Shiba Inu Ears (What You Need To Know)

The Shiba Inu dog breed is known for its adorable ears that stand up straight; however, some Shiba Inu owners often wonder why their new puppy’s ears are floppy. 

There is nothing to worry about if your puppy’s ears are not standing up just yet. Although it can be concerning for owners, there are multiple reasons why this can happen.

Your Shiba Inu’s ears may not be standing up straight because each Shiba Inu is different. Typically their ears will begin to stand on their own between 6–10 weeks. Although, if their ears have not stood after 12-15 weeks, there may be a chance that your Shiba Inu has a health problem or is perhaps not purebred. 

Shiba Inu ears at 9 weeks, 15 weeks, and 17 weeks. Thank you Miriam C. for use of your photos!

Since puppies are born blind and deaf they must develop the most critical aspects of their bodies first. Missing cartilage or pinna (the flap of skin that is covered by fur and composed of muscles that are attached to the cartilage) is the cause of Shiba Inu puppies having floppy ears at birth. The cartilage in the ear increases significantly after development in areas such as sight and hearing.

Patience is key when waiting for your Shiba Inu’s ears to become straight. In most cases your dog’s ears will be completely fine; however, if it is taking a long time for their ears to stand up, having your dog examined by a vet is the best option to find out what is going on with their ears.  

General Appearance of Shiba Inu Ears 

The general appearance of Shiba Inu’s ears includes a distinct triangle shape. The breed was originally used as hunting dogs, hence why their ears are an important feature. 

Disclaimer: This post may contain affiliate links. We only recommend high-quality products that are used and recommended by real owners. If you use these links to buy something we earn a small commission.

The ears are typically firm and small in proportion to the head and body size. They are set well apart and are tilted directly forward. The inside of the ear is straight whereas the outside has a slight outward curve that runs back to the neck. 

Although Shiba Inu’s can all look different, purebred Shiba Inu’s ears will normally have this distinct appearance as their floppy puppy ears begin to stand up. Most Shiba Inu’s ears are distinctly colored, having lighter fur inside the ears and darker fur on the outside.

The term used to describe this unique fur coloring is called Urajiro, a cream to white color that is present on certain areas of every Shiba Inu including inside the ears, cheeks, under the jaw, inside of the legs, tummy, and upper throat. 

Thank you Michelle Z. and Renee M. for use of your photos!

Since Shiba’s ears can be slightly different in areas such as color or structure, even with the distinct appearances listed previously, their ears still play a critical role in the facial expressions that each Shiba Inu makes. 

Each time a Shiba Inu’s ears tilt a certain direction, they are expressing themselves and their emotions, concerns, etc. This in turn makes their faces portray different expressions. This attribute is very unique and helps owners to decipher how their dog is feeling.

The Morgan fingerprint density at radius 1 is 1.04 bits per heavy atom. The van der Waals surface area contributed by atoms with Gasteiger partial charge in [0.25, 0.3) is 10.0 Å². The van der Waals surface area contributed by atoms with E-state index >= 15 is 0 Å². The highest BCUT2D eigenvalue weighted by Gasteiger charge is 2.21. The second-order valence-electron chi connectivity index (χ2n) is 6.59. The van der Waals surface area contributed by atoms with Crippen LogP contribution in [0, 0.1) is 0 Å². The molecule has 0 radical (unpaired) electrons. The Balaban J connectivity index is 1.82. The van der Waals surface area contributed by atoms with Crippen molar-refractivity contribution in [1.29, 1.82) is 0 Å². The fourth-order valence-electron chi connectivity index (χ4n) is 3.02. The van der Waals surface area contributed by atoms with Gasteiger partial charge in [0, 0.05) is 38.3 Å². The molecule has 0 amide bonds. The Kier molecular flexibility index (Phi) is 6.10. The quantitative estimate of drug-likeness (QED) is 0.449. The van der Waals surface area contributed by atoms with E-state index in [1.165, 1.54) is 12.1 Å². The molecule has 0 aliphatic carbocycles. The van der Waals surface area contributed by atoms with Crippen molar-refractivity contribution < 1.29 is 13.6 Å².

Chess Dog 300 x 600

Although appearance is often noted, the feel of a Shiba Inu’s ears is interesting as well. Oftentimes their ears are thick not only because of their strong cartilage but because they are a double-coated dog breed.

A Shiba Inu’s coat is composed of 2 layers, one dense undercoat which is like an insulator, and their outer coat which acts as a cover against weather, dirt, or other aspects that would make your dog uncomfortable if it were to touch their skin.

A Shiba Inu’s distinctly cupped ears are thick with this double-coated fur, not only making them super cute, but able to stay warm in cold weather as well!  

Reasons Why Your Shiba Inu’s Ears Aren’t Standing Up

There are multiple reasons why your Shiba Inu’s ears may not be standing up. Two of the most common reasons are ear infections and collagen deficiencies. When a Shiba Inu gets an ear infection oftentimes one or both ears become floppy; this is frequently accompanied by a bad odor, scratching, and redness. Collagen deficiency is a medical condition that can cause floppy ears solely because the ears are unable to stand on their own.

After talking with Shiba Inu Owners there are a large number of them who are concerned about their dogs’ ears not standing up; however, in a lot of cases the dogs were not purebred Shiba Inu. Not having straight ears is very common with mixed breeds however and should not be a huge concern. 

Oftentimes Shiba Inu’s who do not receive the care they need have ears that may never lift. This is due to cases of malnutrition, illness, fungal infections, parasites, and many other causes. 

A Shiba Inu breeder I talked with says that it takes longer for her girl puppy’s ears to pop up than the boys.

Check out these adorable Shiba Inu puppies’ floppy ears! Thank you Terri D. & Heather G. for use of your photos!

How To Straighten My Shiba Inu’s Ears Faster

There are many ways that Shiba Inu owners have tried to straighten their pups’ ears faster; however, talking with your vet is one of the best ways to find out what is right for your dog in particular. 

Owner tricks and tips to help your Shiba’s ears stand up faster.

  • Making sure that your pup has plenty of proper chew toys. The chewing action helps strengthen the muscles needed for their ears to stay up.
  • Add some food to your Shiba’s diet that increases the amount of calcium it gets such as a tablespoon of plain yogurt or no-fat cottage chesse. Try this for about 3 weeks.

It is typically safe for dogs to consume yogurt and cottage cheese; however, this does not mean that your dog will not have trouble digesting lactose. Talking to your vet is the best option for deciding whether or not to participate in these diet changes. 

Other owners suggested an overall wholesome and nutritious diet that includes certain supplements. They found that their Shiba Inu’s ears stood up very fast after weeks on this specific diet. 

It was specifically recommended to add glucosamine, a natural cartilage-building amino sugar to a Shiba Inu’s diet to build the cartilage strong enough to hold the ears straight. 

As cartilage strengthens, the pinna in the dog’s ear begins to stand straight. By developing a consistent nutritional diet for your dog, changes in cartilage strength may become noticeable and the ear may begin to straighten. 

Fun Tidbit: One owner used tampons to tape her dog’s ears up. She said she did it for about a week and a half and they started to stand up on their own. Her reasoning was it holds them upright while everything is growing.